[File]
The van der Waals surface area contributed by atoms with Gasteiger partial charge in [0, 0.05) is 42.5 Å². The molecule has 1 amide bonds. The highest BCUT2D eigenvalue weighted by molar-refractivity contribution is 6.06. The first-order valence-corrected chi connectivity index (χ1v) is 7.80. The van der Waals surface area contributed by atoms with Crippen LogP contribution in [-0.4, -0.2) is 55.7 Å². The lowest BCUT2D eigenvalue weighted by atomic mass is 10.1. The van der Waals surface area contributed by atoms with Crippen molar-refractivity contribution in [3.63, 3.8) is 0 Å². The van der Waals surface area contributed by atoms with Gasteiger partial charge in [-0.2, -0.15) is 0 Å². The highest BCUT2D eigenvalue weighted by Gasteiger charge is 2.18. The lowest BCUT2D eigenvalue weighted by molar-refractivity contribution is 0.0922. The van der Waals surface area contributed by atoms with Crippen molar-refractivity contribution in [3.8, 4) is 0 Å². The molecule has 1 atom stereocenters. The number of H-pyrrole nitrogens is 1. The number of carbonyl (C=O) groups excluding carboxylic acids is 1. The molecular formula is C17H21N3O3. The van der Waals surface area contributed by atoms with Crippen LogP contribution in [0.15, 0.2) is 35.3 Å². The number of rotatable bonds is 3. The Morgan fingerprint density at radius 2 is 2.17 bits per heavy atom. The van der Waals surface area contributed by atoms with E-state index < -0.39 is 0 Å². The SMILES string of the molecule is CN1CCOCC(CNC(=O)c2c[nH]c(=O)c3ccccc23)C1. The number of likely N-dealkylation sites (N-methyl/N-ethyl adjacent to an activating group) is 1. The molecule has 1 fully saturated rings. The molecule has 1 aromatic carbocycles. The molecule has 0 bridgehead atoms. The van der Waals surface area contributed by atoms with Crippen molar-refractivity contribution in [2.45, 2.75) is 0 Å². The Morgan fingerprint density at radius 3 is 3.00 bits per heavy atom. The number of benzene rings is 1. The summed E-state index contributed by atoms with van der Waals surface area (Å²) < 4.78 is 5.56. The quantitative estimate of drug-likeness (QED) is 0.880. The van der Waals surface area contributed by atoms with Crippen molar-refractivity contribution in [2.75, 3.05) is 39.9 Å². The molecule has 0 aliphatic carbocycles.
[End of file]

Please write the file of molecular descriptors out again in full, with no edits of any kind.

The van der Waals surface area contributed by atoms with Gasteiger partial charge in [0, 0.05) is 42.5 Å². The molecule has 1 amide bonds. The highest BCUT2D eigenvalue weighted by molar-refractivity contribution is 6.06. The first-order valence-corrected chi connectivity index (χ1v) is 7.80. The van der Waals surface area contributed by atoms with Crippen LogP contribution in [-0.4, -0.2) is 55.7 Å². The lowest BCUT2D eigenvalue weighted by atomic mass is 10.1. The van der Waals surface area contributed by atoms with Crippen molar-refractivity contribution in [3.63, 3.8) is 0 Å². The van der Waals surface area contributed by atoms with Gasteiger partial charge in [-0.2, -0.15) is 0 Å². The highest BCUT2D eigenvalue weighted by Gasteiger charge is 2.18. The lowest BCUT2D eigenvalue weighted by molar-refractivity contribution is 0.0922. The van der Waals surface area contributed by atoms with Crippen molar-refractivity contribution in [3.8, 4) is 0 Å². The molecule has 1 atom stereocenters. The number of H-pyrrole nitrogens is 1. The number of carbonyl (C=O) groups excluding carboxylic acids is 1. The molecular formula is C17H21N3O3. The van der Waals surface area contributed by atoms with Crippen LogP contribution in [0.15, 0.2) is 35.3 Å². The number of rotatable bonds is 3. The Morgan fingerprint density at radius 2 is 2.17 bits per heavy atom. The van der Waals surface area contributed by atoms with E-state index < -0.39 is 0 Å². The SMILES string of the molecule is CN1CCOCC(CNC(=O)c2c[nH]c(=O)c3ccccc23)C1. The number of likely N-dealkylation sites (N-methyl/N-ethyl adjacent to an activating group) is 1. The molecule has 1 fully saturated rings. The molecule has 1 aromatic carbocycles. The molecule has 0 bridgehead atoms. The van der Waals surface area contributed by atoms with Crippen molar-refractivity contribution in [2.45, 2.75) is 0 Å². The Morgan fingerprint density at radius 3 is 3.00 bits per heavy atom. The number of benzene rings is 1. The summed E-state index contributed by atoms with van der Waals surface area (Å²) < 4.78 is 5.56. The quantitative estimate of drug-likeness (QED) is 0.880. The van der Waals surface area contributed by atoms with Crippen molar-refractivity contribution in [2.75, 3.05) is 39.9 Å². The molecule has 0 aliphatic carbocycles.